Any guidance from your experience would be welcomed. — Ballistic
Whatever is going on in your marriage and/or with your mental health is what needs your focus here. Your attention is completely misdirected, and your seething anger and jealousy is completely unwarranted. There’s nothing inappropriate or unseemly about two exes connecting on social media thirty years after breaking up – even if one or both are married to other people. People do this all the time, especially if there are mutual connections, as is the case with your husband and his ex. That you’ve gone “ballistic” over this and find it hard to forgive your husband and say the “trust is now completely gone” suggests some much deeper issues here that I urge you to address. Your reaction is not normal or healthy. It’s really alarming. I hope you will take this in the spirit it’s intended: You need the help of a therapist who can work with you over the course of multiple sessions to help you unpack the source of your rage and heal so that you can move forward as the healthiest — and hopefully happiest — version of yourself possible.
Being a new mom can be so hard, but it sounds like you’re really doing a wonderful job. I know this because you are thoughtful about your relationship with your baby and you took the time to write in for advice. That already shows how much you care and love your baby and want the best for him. That is a sign of a great parent!
But here’s the thing: Your baby is way, way too young to have the kinds of thoughts and feelings you are attributing to him. You seem to believe he doesn’t love you or doesn’t want to be with you. Did you know that at six months old, your baby doesn’t even know you two are separate people? It’s true! It’s not until between 7-12 months that a baby begins to recognize his or her mother as a separate person. So, any messages you believe are being communicated through his tears are NOT reflective of his relationship to you. He literally does not even know you are a separate person. At this point, his relationship with you is the same as his relationship with himself. And when he sees his daddy, he’s probably excited to have the company of someone besides himself/you (since, in his mind, you two are the same person).
If that doesn’t resonate for you, let me try this: I experienced the same thing with my son when he was a baby and I understand how devastating and stressful it feels. I remember so clearly all the tears – his, mine – and the frustration I felt that I wasn’t being the good mom I always thought I would be. I remember how rejected I felt when my son would turn toward his dad and be happy to see him but act like he wanted nothing to do with me. I wrote about it here, actually, when my son was a toddler and this was STILL going on. In fact, this rejection continued for about three years (and then off and on for some time after that), and it was hard. But eventually things changed, and I’m happy to say that my son, who turns 8 in October, and I have a really great relationship now.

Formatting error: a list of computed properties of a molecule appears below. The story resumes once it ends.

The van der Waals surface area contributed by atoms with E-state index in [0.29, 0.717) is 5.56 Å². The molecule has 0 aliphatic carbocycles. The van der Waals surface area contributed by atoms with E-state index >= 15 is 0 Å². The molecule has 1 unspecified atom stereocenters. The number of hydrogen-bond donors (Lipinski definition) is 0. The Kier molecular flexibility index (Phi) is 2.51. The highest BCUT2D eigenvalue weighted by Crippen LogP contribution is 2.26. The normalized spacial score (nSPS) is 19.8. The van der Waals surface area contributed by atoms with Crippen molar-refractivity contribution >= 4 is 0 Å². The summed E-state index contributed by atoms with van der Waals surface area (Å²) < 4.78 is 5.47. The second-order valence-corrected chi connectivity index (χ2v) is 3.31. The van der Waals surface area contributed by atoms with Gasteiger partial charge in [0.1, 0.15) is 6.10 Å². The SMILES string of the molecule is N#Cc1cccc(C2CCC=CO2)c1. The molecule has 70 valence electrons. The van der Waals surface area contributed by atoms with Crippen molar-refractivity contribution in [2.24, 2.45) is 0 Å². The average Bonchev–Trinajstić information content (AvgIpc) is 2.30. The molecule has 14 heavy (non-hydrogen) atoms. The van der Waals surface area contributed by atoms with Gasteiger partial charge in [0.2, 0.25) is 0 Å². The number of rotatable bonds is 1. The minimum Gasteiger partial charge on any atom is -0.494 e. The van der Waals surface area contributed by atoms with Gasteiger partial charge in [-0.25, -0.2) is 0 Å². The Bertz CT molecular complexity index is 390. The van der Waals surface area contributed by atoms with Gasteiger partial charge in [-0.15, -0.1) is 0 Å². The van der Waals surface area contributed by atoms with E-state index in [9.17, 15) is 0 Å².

This change didn’t happen overnight and it didn’t happen without a lot of self-reflection and, frankly, some outside help. I sought parenting advice from professional child psychologists and all of us got some therapy. While I was so grateful and relieved that my son was physically healthy, my husband and I made sure he was mentally healthy as well. For peace of mind, we had evaluations done to determine whether anything might be affecting our son’s development, and we learned some things that helped us help him and that helped us put into perspective behavior that wasn’t always typical of his age or reflective of his peer group.
Babies and children develop differently. I would advise you to try to find or form a social group for your son with similarly-aged babies so you can observe how he’s developing in comparison. If he seems particularly different from other babies, take mental notes about how and when he’s different and bring that to your pediatrician’s attention. There’s a very good chance that your relationship will organically develop into a connection you feel happier with as your baby grows and begins to realize that you and he are separate people and as he learns how to better communicate his needs to you. But if this doesn’t happen, or if it takes longer than seems normal to you, please take heart that it’s not a reflection of YOU or what kind of mother you are, that there’s so much help available to you and your family should you need it (even to determine whether there’s a neurological explanation for your son’s behavior, which remember is still in the range of normal right now!), and that nearly everything in the development of a child – and, subsequently in our journey as parents – is temporary (the good and the bad). This, too, will pass. And if it doesn’t in a way or at a pace that brings you some comfort, you can get help. And the help will help. I promise.
(Also, please talk to your doctor about PPD. I talked to mine early on, when I was experiencing what you’re describing. I did not have PPD, but it was very helpful to know my doctor was aware of my feelings and keeping an eye on me. You’re not in this alone!)
If you have a relationship/dating question I can help answer, you can send me your letters at wendy(AT)dearwendy.com.